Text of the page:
The pandemic and the subsequent arrival of vaccines to the virus provide an opportunity to analyze union behavior, from organizational decision-making to how they deal with dissent and disagreements over priorities. This thesis researches how three separate public safety unions chose to respond to COVID-19 vaccine mandates for their members. In Chicago, the labor union representing police officers, the Fraternal Order of Police, aggressively fought a rule requiring police officer vaccination, going so far as to disobey court orders and advising their members to refuse to comply with requests from their superior officers. Chicago’s police union invested tremendous political capital in its fight against the mandate, risking the political relationships required for favorable contractual and financial terms, which many consider to be the primary responsibility of a labor union.[7] In Los Angeles, some firefighters were dissatisfied with the response of their labor union, United Firefighters of Los Angeles City (UFLAC), which was considered by many to be too accommodating to the vaccine mandate.[8] A pressure campaign ensued, with those opposing the vaccine forming their own group, Firefighters for Freedom, which worked to change the response of the union and engage in political advocacy that was often opposed to that of their own labor organization. Firefighters for Freedom came to act as a new stakeholder in the political arena. Labor unions representing firefighters in New York would cope with a similar situation, with a group called Bravest for Choice forming to advocate against a rule requiring COVID-19 vaccination separate and distinct from the fight their union was waging. In New York, however, advocates would go further by accusing their labor unions of breaching their fiduciary duty of representation in court.[9]

The response of these three unions and their members was shaped in part by the specific development of public safety unions in the United States and their distinct growth from other unions within the labor movement. However, the research also indicates that new societal and political factors are affecting the way unions respond as an organization. All three unions were found to have been influenced by new technological developments such as virtual communication tools, social media, and tribalization, which have changed the issues that Americans, and by extension union members, care about. Additionally, legal changes wrought by courts have changed the way unions must build a politically diverse coalition that values priorities differently.[10] But while political and social changes have already transformed the way unions communicate with their members and the public, they also have the potential to inject new energy into a labor movement that has at times been charged with a lack of energy and neglect.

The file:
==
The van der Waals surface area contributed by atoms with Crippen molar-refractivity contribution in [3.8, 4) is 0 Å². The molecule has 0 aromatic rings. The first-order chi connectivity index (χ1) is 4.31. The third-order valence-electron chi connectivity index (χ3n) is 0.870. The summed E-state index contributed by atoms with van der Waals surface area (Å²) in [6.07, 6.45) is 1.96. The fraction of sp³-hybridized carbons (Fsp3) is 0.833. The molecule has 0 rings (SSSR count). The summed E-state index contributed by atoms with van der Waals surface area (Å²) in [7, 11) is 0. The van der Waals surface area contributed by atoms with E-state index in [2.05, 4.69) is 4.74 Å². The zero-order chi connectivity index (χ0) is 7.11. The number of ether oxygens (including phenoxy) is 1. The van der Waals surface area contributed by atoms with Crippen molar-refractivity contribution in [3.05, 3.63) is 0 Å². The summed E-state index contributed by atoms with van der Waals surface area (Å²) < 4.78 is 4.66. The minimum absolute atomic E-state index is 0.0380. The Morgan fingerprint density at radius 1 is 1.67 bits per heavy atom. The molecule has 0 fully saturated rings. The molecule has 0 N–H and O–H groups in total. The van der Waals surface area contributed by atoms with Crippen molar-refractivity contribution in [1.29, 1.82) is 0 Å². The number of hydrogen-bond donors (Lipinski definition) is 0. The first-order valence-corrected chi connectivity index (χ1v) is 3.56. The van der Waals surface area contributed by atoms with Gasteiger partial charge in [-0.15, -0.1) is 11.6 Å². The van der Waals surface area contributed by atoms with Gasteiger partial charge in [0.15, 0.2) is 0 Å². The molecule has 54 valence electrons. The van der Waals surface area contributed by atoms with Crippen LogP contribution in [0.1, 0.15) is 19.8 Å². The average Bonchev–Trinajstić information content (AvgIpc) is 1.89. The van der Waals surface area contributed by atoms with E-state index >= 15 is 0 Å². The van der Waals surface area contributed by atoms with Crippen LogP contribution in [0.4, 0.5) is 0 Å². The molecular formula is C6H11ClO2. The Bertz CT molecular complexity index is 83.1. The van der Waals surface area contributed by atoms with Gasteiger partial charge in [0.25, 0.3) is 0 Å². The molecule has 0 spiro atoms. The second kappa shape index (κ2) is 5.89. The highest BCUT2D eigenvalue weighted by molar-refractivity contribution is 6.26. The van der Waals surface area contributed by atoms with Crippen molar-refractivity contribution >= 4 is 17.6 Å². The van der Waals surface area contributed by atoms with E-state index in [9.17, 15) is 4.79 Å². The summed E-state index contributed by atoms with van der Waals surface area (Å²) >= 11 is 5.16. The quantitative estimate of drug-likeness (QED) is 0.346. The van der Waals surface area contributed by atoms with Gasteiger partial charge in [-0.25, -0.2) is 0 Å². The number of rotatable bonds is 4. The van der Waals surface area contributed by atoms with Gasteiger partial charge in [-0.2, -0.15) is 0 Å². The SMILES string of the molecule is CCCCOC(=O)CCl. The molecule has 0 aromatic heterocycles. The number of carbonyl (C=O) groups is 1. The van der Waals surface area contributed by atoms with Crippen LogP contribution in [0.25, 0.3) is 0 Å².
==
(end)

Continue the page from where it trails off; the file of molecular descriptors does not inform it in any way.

[1] For both a favorable and an unfavorable explanation of how to define a union, see “What Is a Union?” Union Privilege, accessed April 25, 2022, and “We are all Starbucks Partners,” One.Starbucks, Accessed April 25, 2022,, respectively.

[2] Sean Wilentz, Chants Democratic: New York City and the Rise of the American Working Class, 1788-1850 (New York: Oxford University Press, 1989).

[3] Steve Babson, The Unfinished Struggle: Turning Points in American Labor, 1877–Present (Lanham, MD: Rowman & Littlefield, 1999).

[4] “WORK Center–Unions in Our Communities and Democracy,” U.S. Department of Labor, accessed March 27, 2023,

[5] C. Wright Mills and Helen Schneider, The New Men of Power: America’s Labor Leaders (Urbana, IL: University of Illinois Press, 2001).

[6] Michael Goldfield, “Public Sector Union Growth and Public Policy,” Policy Studies Journal 18, no. 2 (1989): 404–20,

[7] Aila Slisco, “Chicago Police Union Compares Vaccine Mandate to ‘Hunger Games,’ Tells Cops to ‘Stand Strong,’” Newsweek, October 20, 2021,

[8] Cristian Granucci, “Vaccine Tyranny: Done Being Silent,” video, 12:25, YouTube, August 23, 2021,

[9] Garland et al. v. New York City Fire Department, INDEX NO. 21-cv-6586 (Eastern District, New York, 2021).

[10] Adam Liptak, “Supreme Court Ruling Delivers a Sharp Blow to Labor Unions,” The New York Times, June 27, 2018,